When it comes to appointing women to leadership positions, global progress has been slow. Today, according to research by Deloitte, just shy of 20% of board member positions around the world are held by women, despite the fact that data has shown  having more women in leadership provides many benefits. 

For example, companies with higher numbers of women in leadership are more effective at avoiding reputational, litigation, and criminal risks. They are also more likely to be transparent in disclosures and have higher ESG ranking scores

Although more countries are introducing diversity, equity, and inclusion quotas, more work still needs to be done to get better female representation in boardrooms. This International Women’s Day (March 8), join us in celebrating 10 women who have made a huge impact in the field of sustainability at senior levels, despite the challenges that women still face while climbing the corporate ladder. 

  1. Sanda Ojiambo, Assistant Secretary-General, United Nations Global Compact

Sanda is the third person to serve as executive director of the United Nations Global Compact (UNGC), and the first Black, indigenous, or person of colour (BIPOC) individual to hold the position. In 2022, she was appointed as Assistant Secretary-General of the UNGC. She has a long and established career in advocacy, having worked for humanitarian organisations such as CARE International, International Planned Parenthood Federation, and the United Nations Development Programme. In her role at the UNGC, Sanda  develops strategies and builds partnerships between organisations in order to help businesses fulfil the UN’s Sustainable Development Goals.

  1. Sarah Chandler, Vice President of Sustainability and Supply Chain Innovation, Apple 

Fifteen years after joining Apple as an intern, Sarah is now the Vice President of Sustainability and Supply Innovation. There, Sarah oversees Apple’s sustainability goals including responsible sourcing of materials, resource conservation, waste management and ensuring the company’s supply chains are doing minimal damage to the environment. While 70% of the toxic waste produced globally is electronic waste, only 12.5% gets recycled, so the work of Sarah and her team is crucial to a sustainable future.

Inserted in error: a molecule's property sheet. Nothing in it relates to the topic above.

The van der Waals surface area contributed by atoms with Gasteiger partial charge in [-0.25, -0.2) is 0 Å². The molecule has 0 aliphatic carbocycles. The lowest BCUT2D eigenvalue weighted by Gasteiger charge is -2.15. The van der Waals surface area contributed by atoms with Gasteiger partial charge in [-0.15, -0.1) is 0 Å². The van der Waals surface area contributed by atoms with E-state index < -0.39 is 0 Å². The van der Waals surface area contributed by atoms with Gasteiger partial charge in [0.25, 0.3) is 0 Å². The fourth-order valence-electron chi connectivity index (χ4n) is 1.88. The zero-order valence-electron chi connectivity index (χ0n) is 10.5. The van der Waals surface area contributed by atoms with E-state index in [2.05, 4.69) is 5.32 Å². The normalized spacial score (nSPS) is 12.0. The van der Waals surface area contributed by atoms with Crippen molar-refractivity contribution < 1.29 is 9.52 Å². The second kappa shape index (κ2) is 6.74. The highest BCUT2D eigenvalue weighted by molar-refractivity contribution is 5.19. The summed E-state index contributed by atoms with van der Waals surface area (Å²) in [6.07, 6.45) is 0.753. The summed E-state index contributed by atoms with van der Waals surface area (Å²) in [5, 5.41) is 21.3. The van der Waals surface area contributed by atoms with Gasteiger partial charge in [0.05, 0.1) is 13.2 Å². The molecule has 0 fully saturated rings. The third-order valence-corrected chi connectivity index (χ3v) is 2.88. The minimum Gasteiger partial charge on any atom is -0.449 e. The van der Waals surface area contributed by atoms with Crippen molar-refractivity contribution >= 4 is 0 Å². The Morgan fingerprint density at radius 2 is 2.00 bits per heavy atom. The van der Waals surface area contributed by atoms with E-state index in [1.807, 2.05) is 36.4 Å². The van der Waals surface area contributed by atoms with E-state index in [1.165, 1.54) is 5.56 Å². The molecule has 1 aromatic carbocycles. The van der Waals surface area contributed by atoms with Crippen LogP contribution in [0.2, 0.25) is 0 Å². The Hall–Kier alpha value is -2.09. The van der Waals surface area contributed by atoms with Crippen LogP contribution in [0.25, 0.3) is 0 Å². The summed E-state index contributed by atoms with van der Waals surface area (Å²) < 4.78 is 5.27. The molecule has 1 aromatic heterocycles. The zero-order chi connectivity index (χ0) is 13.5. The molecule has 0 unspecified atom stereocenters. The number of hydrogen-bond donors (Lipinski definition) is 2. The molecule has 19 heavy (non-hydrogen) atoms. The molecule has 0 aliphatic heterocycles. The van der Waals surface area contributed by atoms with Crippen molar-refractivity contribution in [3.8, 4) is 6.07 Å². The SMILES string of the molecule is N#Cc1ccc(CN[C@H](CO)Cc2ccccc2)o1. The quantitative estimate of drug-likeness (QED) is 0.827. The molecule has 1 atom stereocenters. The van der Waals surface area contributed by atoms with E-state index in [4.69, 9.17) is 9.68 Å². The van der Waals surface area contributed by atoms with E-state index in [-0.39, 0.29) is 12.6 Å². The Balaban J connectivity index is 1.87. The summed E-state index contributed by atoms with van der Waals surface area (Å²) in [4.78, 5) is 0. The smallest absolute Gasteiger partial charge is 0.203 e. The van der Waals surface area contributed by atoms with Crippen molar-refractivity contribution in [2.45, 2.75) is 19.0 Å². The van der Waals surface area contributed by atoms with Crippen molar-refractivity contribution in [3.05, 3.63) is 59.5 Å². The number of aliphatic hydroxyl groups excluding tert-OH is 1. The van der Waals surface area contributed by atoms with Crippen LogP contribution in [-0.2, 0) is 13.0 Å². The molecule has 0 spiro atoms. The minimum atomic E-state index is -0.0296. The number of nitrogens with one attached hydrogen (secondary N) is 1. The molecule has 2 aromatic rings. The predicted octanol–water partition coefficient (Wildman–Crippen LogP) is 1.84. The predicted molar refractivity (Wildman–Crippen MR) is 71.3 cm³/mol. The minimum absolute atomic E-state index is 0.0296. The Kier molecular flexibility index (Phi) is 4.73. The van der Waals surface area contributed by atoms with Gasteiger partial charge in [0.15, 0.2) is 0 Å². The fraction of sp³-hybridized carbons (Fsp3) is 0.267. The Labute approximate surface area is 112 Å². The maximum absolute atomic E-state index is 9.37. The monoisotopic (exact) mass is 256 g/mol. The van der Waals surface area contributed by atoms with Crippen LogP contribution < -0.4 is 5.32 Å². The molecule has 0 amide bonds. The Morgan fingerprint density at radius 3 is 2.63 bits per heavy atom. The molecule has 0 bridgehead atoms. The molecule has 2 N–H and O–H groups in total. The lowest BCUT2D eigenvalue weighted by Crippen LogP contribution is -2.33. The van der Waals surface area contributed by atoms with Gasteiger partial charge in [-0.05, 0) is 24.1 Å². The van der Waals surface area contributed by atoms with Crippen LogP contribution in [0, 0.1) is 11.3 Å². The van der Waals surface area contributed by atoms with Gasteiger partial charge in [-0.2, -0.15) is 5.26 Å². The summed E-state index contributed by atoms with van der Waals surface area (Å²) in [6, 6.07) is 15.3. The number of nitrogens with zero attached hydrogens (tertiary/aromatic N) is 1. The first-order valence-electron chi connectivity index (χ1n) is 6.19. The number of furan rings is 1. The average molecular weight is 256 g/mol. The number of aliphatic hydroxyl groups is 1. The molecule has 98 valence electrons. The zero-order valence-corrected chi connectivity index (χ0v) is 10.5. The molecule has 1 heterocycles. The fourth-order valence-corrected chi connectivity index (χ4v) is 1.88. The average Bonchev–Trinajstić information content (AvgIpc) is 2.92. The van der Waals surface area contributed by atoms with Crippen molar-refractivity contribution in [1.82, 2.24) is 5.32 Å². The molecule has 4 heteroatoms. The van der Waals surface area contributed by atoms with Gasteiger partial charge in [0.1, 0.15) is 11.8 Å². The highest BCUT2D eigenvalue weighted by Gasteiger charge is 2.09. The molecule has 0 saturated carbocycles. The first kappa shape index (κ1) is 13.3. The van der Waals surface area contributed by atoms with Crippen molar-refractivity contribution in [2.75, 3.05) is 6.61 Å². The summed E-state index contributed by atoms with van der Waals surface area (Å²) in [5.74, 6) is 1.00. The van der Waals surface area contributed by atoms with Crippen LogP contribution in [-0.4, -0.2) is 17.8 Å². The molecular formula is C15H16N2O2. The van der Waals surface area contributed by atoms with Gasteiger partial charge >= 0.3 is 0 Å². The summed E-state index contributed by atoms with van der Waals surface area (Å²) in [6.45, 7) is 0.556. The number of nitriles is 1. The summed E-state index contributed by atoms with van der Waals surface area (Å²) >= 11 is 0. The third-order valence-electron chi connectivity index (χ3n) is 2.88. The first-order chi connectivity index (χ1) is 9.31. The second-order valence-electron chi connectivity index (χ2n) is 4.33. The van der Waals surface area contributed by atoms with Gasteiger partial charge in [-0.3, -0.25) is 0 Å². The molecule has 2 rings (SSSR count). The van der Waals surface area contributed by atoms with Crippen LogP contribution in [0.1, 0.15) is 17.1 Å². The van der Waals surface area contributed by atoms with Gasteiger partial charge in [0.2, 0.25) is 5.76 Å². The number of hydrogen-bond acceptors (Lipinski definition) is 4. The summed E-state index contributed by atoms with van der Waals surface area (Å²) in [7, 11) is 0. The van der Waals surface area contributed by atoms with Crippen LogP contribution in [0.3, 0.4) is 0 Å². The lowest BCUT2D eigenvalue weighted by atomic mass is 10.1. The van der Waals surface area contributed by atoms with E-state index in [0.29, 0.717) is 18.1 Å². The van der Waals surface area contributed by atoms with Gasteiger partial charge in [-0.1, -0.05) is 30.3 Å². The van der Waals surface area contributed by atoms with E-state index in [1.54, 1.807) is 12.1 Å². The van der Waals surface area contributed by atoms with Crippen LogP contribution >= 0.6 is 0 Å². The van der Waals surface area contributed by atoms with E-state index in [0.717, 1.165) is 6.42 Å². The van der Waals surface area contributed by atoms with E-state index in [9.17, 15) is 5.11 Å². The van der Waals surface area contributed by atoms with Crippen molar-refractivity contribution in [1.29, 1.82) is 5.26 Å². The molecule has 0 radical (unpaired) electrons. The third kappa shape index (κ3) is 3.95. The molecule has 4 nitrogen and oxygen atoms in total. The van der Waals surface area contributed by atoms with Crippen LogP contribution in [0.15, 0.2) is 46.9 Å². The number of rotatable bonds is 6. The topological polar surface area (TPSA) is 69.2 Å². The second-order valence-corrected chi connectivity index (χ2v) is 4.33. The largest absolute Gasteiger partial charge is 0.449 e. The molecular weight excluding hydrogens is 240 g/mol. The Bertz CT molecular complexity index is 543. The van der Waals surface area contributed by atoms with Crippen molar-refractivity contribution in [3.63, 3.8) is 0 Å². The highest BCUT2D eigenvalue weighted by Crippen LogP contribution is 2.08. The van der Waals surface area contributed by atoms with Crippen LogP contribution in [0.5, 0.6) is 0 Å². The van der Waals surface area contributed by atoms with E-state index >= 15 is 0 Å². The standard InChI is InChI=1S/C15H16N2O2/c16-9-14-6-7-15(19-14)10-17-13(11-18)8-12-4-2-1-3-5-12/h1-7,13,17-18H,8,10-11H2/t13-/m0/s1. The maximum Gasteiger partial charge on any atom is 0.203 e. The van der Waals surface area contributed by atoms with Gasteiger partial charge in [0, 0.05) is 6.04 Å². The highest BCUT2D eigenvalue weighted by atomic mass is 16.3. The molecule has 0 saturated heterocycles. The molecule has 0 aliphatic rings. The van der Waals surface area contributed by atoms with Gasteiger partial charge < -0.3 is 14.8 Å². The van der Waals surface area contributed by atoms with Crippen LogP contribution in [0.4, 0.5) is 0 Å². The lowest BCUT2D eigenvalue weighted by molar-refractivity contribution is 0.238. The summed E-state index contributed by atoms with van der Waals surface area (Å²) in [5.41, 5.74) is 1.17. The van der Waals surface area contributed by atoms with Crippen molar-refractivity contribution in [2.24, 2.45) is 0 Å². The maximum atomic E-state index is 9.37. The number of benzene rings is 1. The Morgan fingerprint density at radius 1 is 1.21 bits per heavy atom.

1. Melanie Chow, VP Sustainability and Mission, Danone

After spending 10 years as a consultant with firms such as BCG, Ernst & Young, and the Clinton Foundation, Melanie joined Danone as Vice President of Mission and Sustainability in 2022. Her primary focus at Danone is to ensure ongoing growth in the company that does not compromise their ambitious sustainability goals, such as achieving net-zero emissions by 2050 and reducing water intensity by 50% in the next seven years. 

  1. Ida Krabek, Director, Head of Global Sustainability, Ørsted

Ida has been a part of the sustainability team at Ørsted for more than 10 years. In that time, Ørsted has evolved from just being a Danish oil and gas company to a renewable energy industry giant, having built 30% of the world’s offshore wind farm capacity. Krabek is a firm believer in the importance of stakeholder engagement in building a sustainable future. Before joining Ørsted, she worked for the Ministry of Foreign Affairs of Denmark, which gave her deep insights into the importance of relationship building and collaboration with the general public. 

  1. Razan Al Mubarak, Director, Environmental Agency Abu Dhabi

In January 2023, Razan was announced as the UN Climate Change High-Level Champion from the COP28 Presidency. She is currently President of the International Union for Conservation of Nature (IUCN). She is also the founding director of the Mohamed bin Zayed Species Conservation Fund which has supported more than 2,500 species conservation projects in over 160 countries. Razan has been a cornerstone of environmental conservation and sustainability in the United Arab Emirates (UAE) for more than two decades. Since 2011, she has been the secretary general and managing director of the Environmental Agency Abu Dhabi (EAD). In 2018, the World Economic Forum named her a top 100 young leader working to build a sustainable future.